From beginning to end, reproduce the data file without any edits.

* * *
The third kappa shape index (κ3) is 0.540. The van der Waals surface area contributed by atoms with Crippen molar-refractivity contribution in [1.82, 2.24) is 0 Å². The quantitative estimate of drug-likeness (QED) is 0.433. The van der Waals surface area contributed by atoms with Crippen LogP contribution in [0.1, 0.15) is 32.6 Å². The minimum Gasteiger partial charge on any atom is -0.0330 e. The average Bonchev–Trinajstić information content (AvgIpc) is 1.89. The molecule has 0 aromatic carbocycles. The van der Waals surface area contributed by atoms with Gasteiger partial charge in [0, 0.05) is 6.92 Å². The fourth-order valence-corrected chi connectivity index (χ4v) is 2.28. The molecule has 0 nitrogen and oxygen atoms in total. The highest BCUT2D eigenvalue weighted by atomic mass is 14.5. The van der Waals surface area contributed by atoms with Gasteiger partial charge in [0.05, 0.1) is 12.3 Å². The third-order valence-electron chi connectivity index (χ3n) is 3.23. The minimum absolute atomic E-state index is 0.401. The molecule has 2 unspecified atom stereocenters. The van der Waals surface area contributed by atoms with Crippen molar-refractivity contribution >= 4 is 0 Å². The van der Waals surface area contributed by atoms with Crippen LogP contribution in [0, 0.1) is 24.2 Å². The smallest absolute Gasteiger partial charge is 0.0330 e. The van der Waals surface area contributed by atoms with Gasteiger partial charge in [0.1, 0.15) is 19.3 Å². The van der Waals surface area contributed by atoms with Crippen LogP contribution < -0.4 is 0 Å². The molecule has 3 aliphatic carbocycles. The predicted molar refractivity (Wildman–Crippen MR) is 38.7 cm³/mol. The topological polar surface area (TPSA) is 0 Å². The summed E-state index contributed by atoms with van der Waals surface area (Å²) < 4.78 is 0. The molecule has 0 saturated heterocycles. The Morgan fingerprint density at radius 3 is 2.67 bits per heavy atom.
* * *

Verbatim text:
The third kappa shape index (κ3) is 0.540. The van der Waals surface area contributed by atoms with Crippen molar-refractivity contribution in [1.82, 2.24) is 0 Å². The quantitative estimate of drug-likeness (QED) is 0.433. The van der Waals surface area contributed by atoms with Crippen LogP contribution in [0.1, 0.15) is 32.6 Å². The minimum Gasteiger partial charge on any atom is -0.0330 e. The average Bonchev–Trinajstić information content (AvgIpc) is 1.89. The molecule has 0 aromatic carbocycles. The van der Waals surface area contributed by atoms with Gasteiger partial charge in [0, 0.05) is 6.92 Å². The fourth-order valence-corrected chi connectivity index (χ4v) is 2.28. The molecule has 0 nitrogen and oxygen atoms in total. The highest BCUT2D eigenvalue weighted by atomic mass is 14.5. The van der Waals surface area contributed by atoms with Gasteiger partial charge in [0.05, 0.1) is 12.3 Å². The third-order valence-electron chi connectivity index (χ3n) is 3.23. The minimum absolute atomic E-state index is 0.401. The molecule has 2 unspecified atom stereocenters. The van der Waals surface area contributed by atoms with Crippen molar-refractivity contribution >= 4 is 0 Å². The van der Waals surface area contributed by atoms with Crippen LogP contribution in [0, 0.1) is 24.2 Å². The smallest absolute Gasteiger partial charge is 0.0330 e. The van der Waals surface area contributed by atoms with Gasteiger partial charge in [0.1, 0.15) is 19.3 Å². The van der Waals surface area contributed by atoms with Crippen LogP contribution < -0.4 is 0 Å². The molecule has 3 aliphatic carbocycles. The predicted molar refractivity (Wildman–Crippen MR) is 38.7 cm³/mol. The topological polar surface area (TPSA) is 0 Å². The summed E-state index contributed by atoms with van der Waals surface area (Å²) < 4.78 is 0. The molecule has 0 saturated heterocycles. The Morgan fingerprint density at radius 3 is 2.67 bits per heavy atom.